I’m trying to design my own battery pack. I want to use usb-c as one of the inputs. The goal is to draw as much power from the usb-c port as the source supports and to feed that into a boost converter to charge the cells.
I’m thinking about using the STUSB4500 (datasheet). The IC has 3 PDOs, PDO1 is fixed to 5v, PDO2 and 3 can be set to any voltage. A minimum required current can also be set for each PDO. Upon plugging into a charger, the IC will check whether any of the set voltages match the available voltages of the source, highest priority to PDO3, lowest to PDO1. If, for a common voltage, the source’s available current is greater or equal to the set current, it will agree on that voltage and allow power output.
There’s also a parameter you can set over i2c
REQ_SRC_CURRENT. When set to 1, the IC will automatically select the highest available current, instead of the one set in the PDO.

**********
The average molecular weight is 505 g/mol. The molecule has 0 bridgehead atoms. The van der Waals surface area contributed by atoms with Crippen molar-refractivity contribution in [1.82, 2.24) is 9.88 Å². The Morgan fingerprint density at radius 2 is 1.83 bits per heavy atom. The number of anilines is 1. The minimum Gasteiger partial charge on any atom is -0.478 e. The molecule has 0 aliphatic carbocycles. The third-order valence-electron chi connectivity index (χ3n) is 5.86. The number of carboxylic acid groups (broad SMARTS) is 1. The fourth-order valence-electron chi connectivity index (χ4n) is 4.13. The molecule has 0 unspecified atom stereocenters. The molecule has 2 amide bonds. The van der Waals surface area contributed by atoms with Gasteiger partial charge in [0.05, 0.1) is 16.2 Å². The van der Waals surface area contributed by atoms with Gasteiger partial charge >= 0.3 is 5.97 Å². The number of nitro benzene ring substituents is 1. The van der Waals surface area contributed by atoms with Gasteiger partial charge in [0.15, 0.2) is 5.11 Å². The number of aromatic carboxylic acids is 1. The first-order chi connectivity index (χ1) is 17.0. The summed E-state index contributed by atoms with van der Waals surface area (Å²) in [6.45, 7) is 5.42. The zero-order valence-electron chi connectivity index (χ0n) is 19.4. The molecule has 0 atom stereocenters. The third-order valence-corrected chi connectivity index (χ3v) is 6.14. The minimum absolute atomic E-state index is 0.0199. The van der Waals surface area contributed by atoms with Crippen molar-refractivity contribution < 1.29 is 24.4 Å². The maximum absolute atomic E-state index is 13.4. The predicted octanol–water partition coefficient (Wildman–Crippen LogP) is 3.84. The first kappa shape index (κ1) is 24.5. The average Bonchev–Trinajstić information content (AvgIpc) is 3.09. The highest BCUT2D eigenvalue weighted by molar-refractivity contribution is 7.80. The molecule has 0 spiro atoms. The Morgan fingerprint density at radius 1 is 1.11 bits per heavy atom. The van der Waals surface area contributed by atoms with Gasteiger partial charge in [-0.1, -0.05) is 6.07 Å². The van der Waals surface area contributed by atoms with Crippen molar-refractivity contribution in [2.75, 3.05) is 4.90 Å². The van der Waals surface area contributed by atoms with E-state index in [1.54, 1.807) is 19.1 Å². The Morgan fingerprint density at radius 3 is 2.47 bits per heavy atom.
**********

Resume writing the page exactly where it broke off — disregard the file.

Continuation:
So I was thinking, maybe I could enable this parameter and set the PDOs like this:
- PDO3: 20v, 0.5A
- PDO2: 12v, 0.5A
- PDO1: 5v, 0.5A
Every charger will be able to output at least 0.5A, so by doing this, the IC will pick the highest voltage and then set the current to the highest available. I think I could then get this maximum current using i2c, and limit the cell charging current to not exceed this.
Do you think this is a viable solution? One problem I’m thinking of is that if the charger would output for example 15v, this wouldn’t be a match and they would settle on 5v. Because there’s a limited amount of PDOs, I can’t set one for every common voltage.